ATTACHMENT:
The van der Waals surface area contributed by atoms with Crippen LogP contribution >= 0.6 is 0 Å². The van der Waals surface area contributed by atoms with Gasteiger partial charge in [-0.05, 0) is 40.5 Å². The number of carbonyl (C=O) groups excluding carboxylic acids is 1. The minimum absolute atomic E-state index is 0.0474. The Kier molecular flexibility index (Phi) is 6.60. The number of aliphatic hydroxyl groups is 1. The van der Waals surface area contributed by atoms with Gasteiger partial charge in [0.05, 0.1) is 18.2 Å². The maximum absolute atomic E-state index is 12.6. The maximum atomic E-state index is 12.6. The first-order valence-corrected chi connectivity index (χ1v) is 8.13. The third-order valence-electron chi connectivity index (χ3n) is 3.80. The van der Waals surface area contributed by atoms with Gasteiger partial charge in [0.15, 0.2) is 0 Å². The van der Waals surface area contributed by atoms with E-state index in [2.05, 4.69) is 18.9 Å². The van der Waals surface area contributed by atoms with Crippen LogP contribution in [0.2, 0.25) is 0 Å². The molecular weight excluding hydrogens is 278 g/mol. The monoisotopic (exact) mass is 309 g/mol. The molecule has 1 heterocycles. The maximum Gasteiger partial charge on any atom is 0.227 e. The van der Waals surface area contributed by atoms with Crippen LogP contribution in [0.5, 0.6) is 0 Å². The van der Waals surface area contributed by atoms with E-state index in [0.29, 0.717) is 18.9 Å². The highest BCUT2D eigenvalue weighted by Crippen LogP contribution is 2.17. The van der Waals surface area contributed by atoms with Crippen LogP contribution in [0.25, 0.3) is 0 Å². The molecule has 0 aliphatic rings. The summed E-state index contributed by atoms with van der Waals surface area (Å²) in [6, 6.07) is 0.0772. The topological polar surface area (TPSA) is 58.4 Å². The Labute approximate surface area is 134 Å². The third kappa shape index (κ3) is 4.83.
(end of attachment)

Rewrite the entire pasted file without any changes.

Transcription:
The van der Waals surface area contributed by atoms with Crippen LogP contribution >= 0.6 is 0 Å². The van der Waals surface area contributed by atoms with Gasteiger partial charge in [-0.05, 0) is 40.5 Å². The number of carbonyl (C=O) groups excluding carboxylic acids is 1. The minimum absolute atomic E-state index is 0.0474. The Kier molecular flexibility index (Phi) is 6.60. The number of aliphatic hydroxyl groups is 1. The van der Waals surface area contributed by atoms with Gasteiger partial charge in [0.05, 0.1) is 18.2 Å². The maximum absolute atomic E-state index is 12.6. The maximum atomic E-state index is 12.6. The first-order valence-corrected chi connectivity index (χ1v) is 8.13. The third-order valence-electron chi connectivity index (χ3n) is 3.80. The van der Waals surface area contributed by atoms with Gasteiger partial charge in [0.15, 0.2) is 0 Å². The van der Waals surface area contributed by atoms with E-state index in [2.05, 4.69) is 18.9 Å². The van der Waals surface area contributed by atoms with Crippen LogP contribution in [0.2, 0.25) is 0 Å². The molecular weight excluding hydrogens is 278 g/mol. The monoisotopic (exact) mass is 309 g/mol. The molecule has 1 heterocycles. The maximum Gasteiger partial charge on any atom is 0.227 e. The van der Waals surface area contributed by atoms with Crippen LogP contribution in [0.5, 0.6) is 0 Å². The van der Waals surface area contributed by atoms with E-state index in [0.29, 0.717) is 18.9 Å². The highest BCUT2D eigenvalue weighted by Crippen LogP contribution is 2.17. The van der Waals surface area contributed by atoms with Crippen LogP contribution in [0.25, 0.3) is 0 Å². The molecule has 0 aliphatic rings. The summed E-state index contributed by atoms with van der Waals surface area (Å²) in [6, 6.07) is 0.0772. The topological polar surface area (TPSA) is 58.4 Å². The Labute approximate surface area is 134 Å². The third kappa shape index (κ3) is 4.83.